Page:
Halloween safety will be uppermost in all parents’ minds this month – but not necessarily in the minds of their children! Make sure it remains an incident-free fun occasion by following safe trick-or-treating rules. And if you’re having a party, or giving out treats, play it safe there too. Find info at: http://tinyurl.com/cdc-halloween
Is one car safer than another when it comes to teen drivers? Absolutely, says the Insurance Institute for Highway Safety (IIHS).
With 83 percent of purchases being for used vehicles, the organization has just published it’s first-ever list of recommended autos for teens. The list covers autos costing from $5,000 to $20,000, with safety as a paramount consideration.
IIHS says buying decisions should be guided by four main principles:
- Stay away from high horse-power that often encourages speeding.
- Bigger, heavier vehicles offer better protection in a crash. There are no small cars on the list.
- ESC – electronic stability control – is essential for safer driving on curves and slippery surfaces.
- A safety rating of at least 4 out of 5 from the National Highway Traffic Safety Administration.
Buyers should also be prepared to spend a little more than planned. “Unfortunately, it’s very difficult to get a safe vehicle for a teenager at the prices most people are paying,” says Anne McCartt, IIHS senior vice president for research. “Our advice to parents would be to remember the risks teens take and consider paying a little more.”
See the list of recommended cars here: http://tinyurl.com/IIHS-teens
Did you know you have the right to access and review information about your health held by doctors, hospitals and other institutions? You’re even entitled to know who else has seen your health records – and you have the right to keep it private. Learn more from the Department of Health here: http://tinyurl.com/yr-rights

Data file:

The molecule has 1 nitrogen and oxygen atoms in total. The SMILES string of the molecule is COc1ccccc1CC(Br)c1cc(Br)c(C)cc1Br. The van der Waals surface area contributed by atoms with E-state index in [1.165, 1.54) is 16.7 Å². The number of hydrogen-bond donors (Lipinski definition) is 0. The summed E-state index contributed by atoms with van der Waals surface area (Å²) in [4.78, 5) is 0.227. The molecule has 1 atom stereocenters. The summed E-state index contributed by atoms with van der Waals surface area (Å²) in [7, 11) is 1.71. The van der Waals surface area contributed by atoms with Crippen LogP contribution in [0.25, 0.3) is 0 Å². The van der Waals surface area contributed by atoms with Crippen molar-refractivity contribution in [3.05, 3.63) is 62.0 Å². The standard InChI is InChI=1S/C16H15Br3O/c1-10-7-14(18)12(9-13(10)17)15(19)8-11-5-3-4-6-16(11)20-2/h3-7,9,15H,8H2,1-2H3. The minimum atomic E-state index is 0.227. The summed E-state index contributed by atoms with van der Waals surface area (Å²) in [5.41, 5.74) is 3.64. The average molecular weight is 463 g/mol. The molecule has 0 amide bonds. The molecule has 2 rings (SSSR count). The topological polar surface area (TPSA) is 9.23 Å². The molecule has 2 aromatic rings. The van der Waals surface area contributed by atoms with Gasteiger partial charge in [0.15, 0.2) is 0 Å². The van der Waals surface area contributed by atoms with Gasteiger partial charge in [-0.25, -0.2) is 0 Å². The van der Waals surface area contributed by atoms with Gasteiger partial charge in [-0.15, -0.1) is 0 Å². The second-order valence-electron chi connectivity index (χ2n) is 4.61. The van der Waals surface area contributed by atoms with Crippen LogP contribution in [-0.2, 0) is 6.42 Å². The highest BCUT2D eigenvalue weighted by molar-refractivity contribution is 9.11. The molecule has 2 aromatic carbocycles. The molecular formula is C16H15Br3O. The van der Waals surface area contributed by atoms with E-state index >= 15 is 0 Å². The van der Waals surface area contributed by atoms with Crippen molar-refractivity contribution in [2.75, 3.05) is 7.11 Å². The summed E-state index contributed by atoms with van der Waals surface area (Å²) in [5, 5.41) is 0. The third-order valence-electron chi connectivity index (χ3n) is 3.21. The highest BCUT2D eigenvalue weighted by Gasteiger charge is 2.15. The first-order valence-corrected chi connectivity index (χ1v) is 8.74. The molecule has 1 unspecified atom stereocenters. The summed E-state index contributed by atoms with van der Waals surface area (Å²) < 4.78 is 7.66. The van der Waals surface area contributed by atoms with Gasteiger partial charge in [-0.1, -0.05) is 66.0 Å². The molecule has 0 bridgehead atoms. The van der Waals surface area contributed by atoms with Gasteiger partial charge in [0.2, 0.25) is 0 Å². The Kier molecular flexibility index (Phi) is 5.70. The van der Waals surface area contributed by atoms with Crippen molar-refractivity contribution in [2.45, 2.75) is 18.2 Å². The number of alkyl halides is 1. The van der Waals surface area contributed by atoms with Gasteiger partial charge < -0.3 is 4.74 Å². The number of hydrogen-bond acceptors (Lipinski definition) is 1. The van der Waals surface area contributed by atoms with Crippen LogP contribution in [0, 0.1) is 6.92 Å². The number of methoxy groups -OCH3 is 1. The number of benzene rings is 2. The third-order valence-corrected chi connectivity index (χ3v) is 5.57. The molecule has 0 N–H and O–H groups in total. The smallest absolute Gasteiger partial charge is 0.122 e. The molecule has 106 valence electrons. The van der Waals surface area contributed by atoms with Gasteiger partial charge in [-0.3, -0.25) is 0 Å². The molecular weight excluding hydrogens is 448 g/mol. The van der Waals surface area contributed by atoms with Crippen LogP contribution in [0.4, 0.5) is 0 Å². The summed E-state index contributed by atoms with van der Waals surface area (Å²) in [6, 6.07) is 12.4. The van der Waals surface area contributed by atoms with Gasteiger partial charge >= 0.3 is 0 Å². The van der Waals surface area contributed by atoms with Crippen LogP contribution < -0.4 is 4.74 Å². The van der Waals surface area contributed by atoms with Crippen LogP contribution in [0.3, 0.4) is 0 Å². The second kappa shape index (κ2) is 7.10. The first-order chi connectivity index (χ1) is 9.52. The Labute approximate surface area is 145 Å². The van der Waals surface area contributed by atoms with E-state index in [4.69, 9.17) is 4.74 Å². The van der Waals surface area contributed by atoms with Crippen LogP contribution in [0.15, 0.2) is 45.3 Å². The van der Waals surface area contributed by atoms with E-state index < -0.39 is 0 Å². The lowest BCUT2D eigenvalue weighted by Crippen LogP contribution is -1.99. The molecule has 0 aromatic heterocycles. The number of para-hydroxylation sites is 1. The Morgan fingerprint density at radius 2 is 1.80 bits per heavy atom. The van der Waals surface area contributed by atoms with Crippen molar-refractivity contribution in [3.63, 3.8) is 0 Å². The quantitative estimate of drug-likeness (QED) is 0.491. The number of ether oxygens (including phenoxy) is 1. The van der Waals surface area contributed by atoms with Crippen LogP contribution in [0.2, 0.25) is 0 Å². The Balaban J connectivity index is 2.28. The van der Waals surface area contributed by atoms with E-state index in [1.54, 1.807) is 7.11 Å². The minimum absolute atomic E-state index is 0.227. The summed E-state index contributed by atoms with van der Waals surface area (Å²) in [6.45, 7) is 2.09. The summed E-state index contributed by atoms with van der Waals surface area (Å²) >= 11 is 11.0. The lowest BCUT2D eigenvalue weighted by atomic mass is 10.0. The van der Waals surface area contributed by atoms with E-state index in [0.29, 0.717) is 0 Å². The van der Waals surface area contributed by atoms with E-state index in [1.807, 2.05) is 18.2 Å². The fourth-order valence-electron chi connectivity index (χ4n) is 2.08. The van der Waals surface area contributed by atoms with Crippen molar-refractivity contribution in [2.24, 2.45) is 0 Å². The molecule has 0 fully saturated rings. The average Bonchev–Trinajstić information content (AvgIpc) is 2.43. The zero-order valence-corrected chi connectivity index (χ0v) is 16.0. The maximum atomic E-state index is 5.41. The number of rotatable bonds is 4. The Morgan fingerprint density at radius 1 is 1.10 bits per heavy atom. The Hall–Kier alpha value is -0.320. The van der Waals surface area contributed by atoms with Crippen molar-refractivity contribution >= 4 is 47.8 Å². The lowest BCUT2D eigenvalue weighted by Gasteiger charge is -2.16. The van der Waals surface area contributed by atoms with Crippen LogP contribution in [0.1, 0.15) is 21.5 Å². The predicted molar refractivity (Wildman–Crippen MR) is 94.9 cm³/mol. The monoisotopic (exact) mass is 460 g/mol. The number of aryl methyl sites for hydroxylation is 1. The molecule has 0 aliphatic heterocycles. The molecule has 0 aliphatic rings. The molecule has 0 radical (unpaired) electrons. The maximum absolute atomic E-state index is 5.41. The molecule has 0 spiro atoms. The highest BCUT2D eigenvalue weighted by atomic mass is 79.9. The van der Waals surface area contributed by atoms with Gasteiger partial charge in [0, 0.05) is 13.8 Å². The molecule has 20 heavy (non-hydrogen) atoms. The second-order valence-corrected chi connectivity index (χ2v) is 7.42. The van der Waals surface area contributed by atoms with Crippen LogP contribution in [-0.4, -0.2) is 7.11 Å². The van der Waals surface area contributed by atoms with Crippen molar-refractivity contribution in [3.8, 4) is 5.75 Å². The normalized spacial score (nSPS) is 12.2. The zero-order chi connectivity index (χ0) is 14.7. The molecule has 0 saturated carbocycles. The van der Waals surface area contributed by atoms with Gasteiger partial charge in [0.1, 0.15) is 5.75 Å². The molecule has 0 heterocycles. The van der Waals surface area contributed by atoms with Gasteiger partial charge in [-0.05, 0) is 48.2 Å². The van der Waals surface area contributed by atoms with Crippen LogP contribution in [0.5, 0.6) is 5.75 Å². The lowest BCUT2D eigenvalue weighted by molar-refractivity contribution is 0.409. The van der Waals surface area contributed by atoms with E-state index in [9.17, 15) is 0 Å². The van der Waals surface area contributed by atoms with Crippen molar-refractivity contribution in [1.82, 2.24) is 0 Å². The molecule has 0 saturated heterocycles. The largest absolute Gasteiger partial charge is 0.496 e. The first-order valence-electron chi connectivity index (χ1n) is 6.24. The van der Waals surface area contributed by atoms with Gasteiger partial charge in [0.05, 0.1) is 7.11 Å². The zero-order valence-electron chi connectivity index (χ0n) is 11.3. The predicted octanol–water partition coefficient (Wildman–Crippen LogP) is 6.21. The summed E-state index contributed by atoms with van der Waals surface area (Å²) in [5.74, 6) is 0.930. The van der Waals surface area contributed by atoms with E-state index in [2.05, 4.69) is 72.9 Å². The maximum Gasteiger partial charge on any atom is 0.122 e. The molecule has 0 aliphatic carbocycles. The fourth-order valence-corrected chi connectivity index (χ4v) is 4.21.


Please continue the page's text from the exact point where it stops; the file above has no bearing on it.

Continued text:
It’s guaranteed that over the next few years, you’ll be hearing more and more about something called “The Internet of Things”. It may sound like an invasion from outer space but it’s really an invasion of technology into our homes and our lives. And just like any invader, if you don’t handle it properly it can spell trouble.
In very simple terms, the Internet of Things is a catch-all label for the way appliances and many other pieces of equipment inside and outside the home are able to communicate with each other, and the worldwide web, via home and public networks. It promises to add convenience and flexibility to many tasks but, precisely because devices are connected to the Internet, it’s also open to abuse.
- Some so-called “Smart” TVs have been shown to be capable of sending details of their owners’ viewing habits to the manufacturer and anyone else prepared to pay for them.
- These TVs and other home entertainment devices, like DVRs could be hacked and, since they effectively contain miniature computers, used for malicious purposes.
- Hackers have also demonstrated the ability to gain access to numerous appliances including cars, traffic control systems and network-connected lighting systems.
- In an incident reported from the UK earlier this year, a hacker hijacked a baby monitor and used it for his own entertainment to terrify a child.
- There’s even a suggestion they could access medical devices like heart pacemakers.
- Miniature mobile flying devices – “drones” – are capable of spying on our homes and connecting to insecure home Wi-Fi networks.
- Smartphones placed near to PC keyboards may be capable of reading keystrokes.
- Tiny electronic ID devices, known as RFID tags, can be secretly attached to people and things to track their movement.
This isn’t the future. It’s now.
Manufacturers are scrambling to make their systems and devices more secure. In the meanwhile, awareness is your first line of defense. Make sure you know which devices you own are capable of connecting to a network or of being accessed remotely; if they are, question if they need to be and find out from the manufacturers how you can secure them; and be vigilant against the risk of intrusions. The Internet of Things could be a tremendous force for good – provided it’s kept in its place.